A maladministration flack struggles with his PAA/FISA "talking points"....
Columbia University law perfesser Philip Bobbitt, toady for the maladministion's lawbreaking, struggles to get his prepared points across in a mini-debate on PBS's Newshour with Jim Lehrer (Caroline Fredrickson of the ACLU carries the anti-immunity side):
JIM LEHRER: Now, Professor Bobbitt, you support immunity for the telecom companies, is that correct?Punishing people for stuff that hasn't happened is generally thought to be poor form. Perhaps Bobbitt doesn't understand this facet of justice, though.
PHILIP BOBBITT, Center for National Security at Columbia University: That's right.
JIM LEHRER: Why?
PHILIP BOBBITT: You want to think not so much about the past, about punishing the telecoms for something that's already happened. It is about the future.
And, given his mission to defend the maladministration, I can appreciate the impetus behind Bobbitt's plea, "Uhhh, can't we just move on?....", but retroactive immunity is hardly "about the future".
JIM LEHRER: Just to go back to something I asked before, I'm not sure I understood correctly what you were saying. What is it that these lawsuits, the retrospective -- in other words, the lawsuit that's filed against a telecom company for what it did, say, in 2001, what is the purpose of that lawsuit? What is it they want to get from -- the people suing the companies, what is it they want?Yeah, Congress could do that.... Oh. Wait. In fact, that's precisely what they did, when they went and passed the FISA law back in 1978 and gave people a right to sue for civil damages when the law was violated.
CAROLINE FREDRICKSON: Well, ultimately, they want accountability. They want...
JIM LEHRER: No, but, I mean, how does that -- accountability, what does that mean?
CAROLINE FREDRICKSON: Well, in some cases, that can be damages.
JIM LEHRER: OK.
CAROLINE FREDRICKSON: Some of the cases look for damages, but others are looking for...
JIM LEHRER: And the plaintiffs would be whom?
CAROLINE FREDRICKSON: The plaintiffs are a variety of customers of the different communications companies that have been sued, from AT&T and Verizon to others.
JIM LEHRER: And they're suing for damages on the basis that their privacy was violated illegally?
CAROLINE FREDRICKSON: Yes. Yes.
JIM LEHRER: What's wrong with that, Professor Bobbitt? Why shouldn't these people have a right to sue and get damages, if the court system allows it?
PHILIP BOBBITT: Well, that's the question: Should we allow it? And there are many interests involved here.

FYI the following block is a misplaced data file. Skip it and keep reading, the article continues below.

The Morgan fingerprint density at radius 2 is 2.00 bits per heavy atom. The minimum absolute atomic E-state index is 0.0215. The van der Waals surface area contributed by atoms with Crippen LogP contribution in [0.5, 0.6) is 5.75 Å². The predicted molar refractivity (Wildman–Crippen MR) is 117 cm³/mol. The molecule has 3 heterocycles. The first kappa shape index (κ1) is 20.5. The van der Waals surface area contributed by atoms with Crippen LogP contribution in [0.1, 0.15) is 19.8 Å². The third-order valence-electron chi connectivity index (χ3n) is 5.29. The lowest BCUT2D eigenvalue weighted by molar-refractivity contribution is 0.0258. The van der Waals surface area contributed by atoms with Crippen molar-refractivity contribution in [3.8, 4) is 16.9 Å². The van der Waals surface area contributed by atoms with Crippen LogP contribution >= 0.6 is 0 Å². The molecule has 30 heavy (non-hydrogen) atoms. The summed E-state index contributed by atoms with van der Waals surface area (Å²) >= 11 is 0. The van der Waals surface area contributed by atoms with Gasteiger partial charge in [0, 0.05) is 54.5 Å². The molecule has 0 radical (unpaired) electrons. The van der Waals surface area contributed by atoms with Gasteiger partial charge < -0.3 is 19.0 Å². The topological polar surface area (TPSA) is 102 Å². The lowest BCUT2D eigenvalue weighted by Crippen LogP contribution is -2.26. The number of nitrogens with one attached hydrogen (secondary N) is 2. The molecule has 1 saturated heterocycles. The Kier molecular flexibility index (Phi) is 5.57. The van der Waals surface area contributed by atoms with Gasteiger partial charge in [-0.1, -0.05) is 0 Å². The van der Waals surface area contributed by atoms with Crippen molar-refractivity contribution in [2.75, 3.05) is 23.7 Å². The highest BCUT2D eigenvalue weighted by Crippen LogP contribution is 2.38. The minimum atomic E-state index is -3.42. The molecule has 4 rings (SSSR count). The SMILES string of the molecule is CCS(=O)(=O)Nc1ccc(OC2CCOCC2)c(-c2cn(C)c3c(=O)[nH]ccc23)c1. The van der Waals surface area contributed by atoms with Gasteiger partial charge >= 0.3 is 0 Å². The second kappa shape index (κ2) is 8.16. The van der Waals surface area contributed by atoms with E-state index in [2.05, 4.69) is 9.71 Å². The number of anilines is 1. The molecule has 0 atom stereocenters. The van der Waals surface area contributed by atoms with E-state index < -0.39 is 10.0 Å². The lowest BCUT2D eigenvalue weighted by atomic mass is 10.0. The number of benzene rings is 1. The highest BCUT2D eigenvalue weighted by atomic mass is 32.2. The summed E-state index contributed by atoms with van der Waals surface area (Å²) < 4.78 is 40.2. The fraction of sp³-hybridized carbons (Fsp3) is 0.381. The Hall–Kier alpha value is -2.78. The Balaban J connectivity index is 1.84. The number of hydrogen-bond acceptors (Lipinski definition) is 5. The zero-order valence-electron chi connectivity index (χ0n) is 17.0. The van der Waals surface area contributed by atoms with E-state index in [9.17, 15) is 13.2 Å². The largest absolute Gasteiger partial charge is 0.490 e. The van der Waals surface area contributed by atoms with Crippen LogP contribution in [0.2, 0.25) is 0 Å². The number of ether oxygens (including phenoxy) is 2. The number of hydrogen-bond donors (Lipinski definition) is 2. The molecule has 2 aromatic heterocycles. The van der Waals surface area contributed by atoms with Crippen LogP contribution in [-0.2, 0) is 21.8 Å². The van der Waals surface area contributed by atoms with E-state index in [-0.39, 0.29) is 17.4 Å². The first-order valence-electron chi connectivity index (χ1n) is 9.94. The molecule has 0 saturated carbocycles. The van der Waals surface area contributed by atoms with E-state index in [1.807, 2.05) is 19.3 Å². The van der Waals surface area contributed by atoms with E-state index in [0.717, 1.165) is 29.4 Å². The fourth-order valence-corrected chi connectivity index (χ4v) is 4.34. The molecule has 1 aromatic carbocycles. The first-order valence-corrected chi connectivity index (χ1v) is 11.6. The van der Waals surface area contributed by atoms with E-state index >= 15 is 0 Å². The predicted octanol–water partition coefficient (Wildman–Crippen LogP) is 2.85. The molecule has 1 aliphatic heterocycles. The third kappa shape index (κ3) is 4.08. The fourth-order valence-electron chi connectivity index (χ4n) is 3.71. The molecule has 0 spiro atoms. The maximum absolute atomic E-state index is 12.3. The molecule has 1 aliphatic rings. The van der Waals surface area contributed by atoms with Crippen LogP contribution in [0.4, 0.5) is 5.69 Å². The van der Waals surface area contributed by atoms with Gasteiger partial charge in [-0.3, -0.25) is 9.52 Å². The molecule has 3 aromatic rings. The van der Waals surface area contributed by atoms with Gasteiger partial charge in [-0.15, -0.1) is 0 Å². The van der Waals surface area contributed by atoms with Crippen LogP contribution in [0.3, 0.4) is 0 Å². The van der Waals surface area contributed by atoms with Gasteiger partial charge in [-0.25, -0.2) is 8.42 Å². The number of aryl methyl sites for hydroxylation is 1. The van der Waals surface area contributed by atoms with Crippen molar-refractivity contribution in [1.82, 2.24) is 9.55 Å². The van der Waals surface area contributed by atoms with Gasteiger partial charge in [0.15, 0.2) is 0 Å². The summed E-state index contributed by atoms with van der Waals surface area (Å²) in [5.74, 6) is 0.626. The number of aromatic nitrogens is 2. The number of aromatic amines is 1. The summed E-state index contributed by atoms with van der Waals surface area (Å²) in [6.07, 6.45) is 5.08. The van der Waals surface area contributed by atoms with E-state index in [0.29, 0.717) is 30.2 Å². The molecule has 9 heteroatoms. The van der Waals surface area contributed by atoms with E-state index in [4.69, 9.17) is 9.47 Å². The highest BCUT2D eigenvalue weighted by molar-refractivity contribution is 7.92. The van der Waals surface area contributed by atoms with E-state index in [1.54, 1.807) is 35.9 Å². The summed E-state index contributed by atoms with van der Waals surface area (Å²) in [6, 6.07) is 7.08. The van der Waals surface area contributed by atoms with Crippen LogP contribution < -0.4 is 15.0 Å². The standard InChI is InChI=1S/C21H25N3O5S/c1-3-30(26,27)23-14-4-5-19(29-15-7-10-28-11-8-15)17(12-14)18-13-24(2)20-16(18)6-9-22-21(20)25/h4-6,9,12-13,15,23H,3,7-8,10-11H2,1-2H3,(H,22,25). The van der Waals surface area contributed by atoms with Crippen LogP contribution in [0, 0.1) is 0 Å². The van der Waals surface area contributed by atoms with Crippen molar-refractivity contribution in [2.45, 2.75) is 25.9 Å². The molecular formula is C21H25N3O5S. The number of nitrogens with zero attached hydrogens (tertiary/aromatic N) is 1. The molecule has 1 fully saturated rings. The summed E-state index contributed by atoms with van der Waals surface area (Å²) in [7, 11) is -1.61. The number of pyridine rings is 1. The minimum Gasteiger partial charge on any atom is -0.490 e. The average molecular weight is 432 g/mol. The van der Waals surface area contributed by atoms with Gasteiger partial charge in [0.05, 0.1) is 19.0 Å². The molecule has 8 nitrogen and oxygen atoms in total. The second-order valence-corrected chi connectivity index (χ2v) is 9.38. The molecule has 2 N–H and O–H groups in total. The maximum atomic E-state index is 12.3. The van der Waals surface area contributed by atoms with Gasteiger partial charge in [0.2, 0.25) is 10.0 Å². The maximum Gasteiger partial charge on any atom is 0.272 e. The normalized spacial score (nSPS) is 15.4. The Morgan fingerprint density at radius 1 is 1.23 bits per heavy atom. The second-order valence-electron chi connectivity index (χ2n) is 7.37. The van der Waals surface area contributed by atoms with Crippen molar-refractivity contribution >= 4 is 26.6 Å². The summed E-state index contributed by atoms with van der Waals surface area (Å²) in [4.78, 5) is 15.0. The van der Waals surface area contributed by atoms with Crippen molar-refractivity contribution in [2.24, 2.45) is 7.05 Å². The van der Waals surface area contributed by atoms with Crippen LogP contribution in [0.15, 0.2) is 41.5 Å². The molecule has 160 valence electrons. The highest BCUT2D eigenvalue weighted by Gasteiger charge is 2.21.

Of course, if people's privacy was violated, perhaps there should be some way of compensating it. Indeed, Congress could do that.
I pity the poor students in Bobbitt's classes....
Bobbitt really pushes the "Can't we just move on?...." meme. It's all about the future, and that's why we have to give immunity for past law violations. The maladministration/GOP/RW Wurlitzer/Bobbitt "talking point" is apparently that, when we need people to assist the gummint break the law in emergencies, we don't want them to hesitate to break the law and put themselves in legal jeopardy, and thus we want to assure them we'll give 'em a 'pardon' if they do. Hell, don't we want these fine "patriotic" companies to help out illegally next time we have an emergency? Here's how it flows:
PHILIP BOBBITT: You want to think not so much about the past, about punishing the telecoms for something that's already happened. It is about the future.Only problem here is that this purported "emergency" went on for five years or so....
How can you, in thinking of an unanticipated emergency, take steps that will maximize the cooperation not just of telecoms, but of the private sector generally? That's the objective.
It's not about punishing corporate America. It's about securing cooperation at a time when you need it, in circumstances you really can't anticipate.
More of Bobbitt's persiflage:
PHILIP BOBBITT: But, again, just to sort of belabor this point [not that Bobbitt's doing anything of the sort, of course], I wish we could raise our sights a little bit and try and anticipate the future, try and look to those very difficult times that we really can't sort out right now in the midst of such technological change.I'd note that James Bamford, in his books (including "The Puzzle Palace" on the NSA), recounts that this is precisely the tactic used by the gummint to talk the third of the three big cable (telegram) providers many decades ago into going along with the other two and turning over -- every day -- the whole day's complete international traffic. In fact, it was the exposure of this "Operation Shamrock" -- along with the domestic spying abuses of the Nixon administration in COINTELPRO -- that led to the outrage and the passage in 1978 of the FISA law that outlawed such.
And imagine the time when, for good reasons and good faith, we go to private companies and say, "The law is kind of murky here. Your general counsel says you shouldn't comply; some general counsels have already said they will. But we need your help."
Do we want to make it easier or harder? Do we want to maximize the chances of cooperation or do we want to qualify them? I think that's really the basic question here.
And just out of curiosity, who's this "we" there, Mr. Bobbitt?....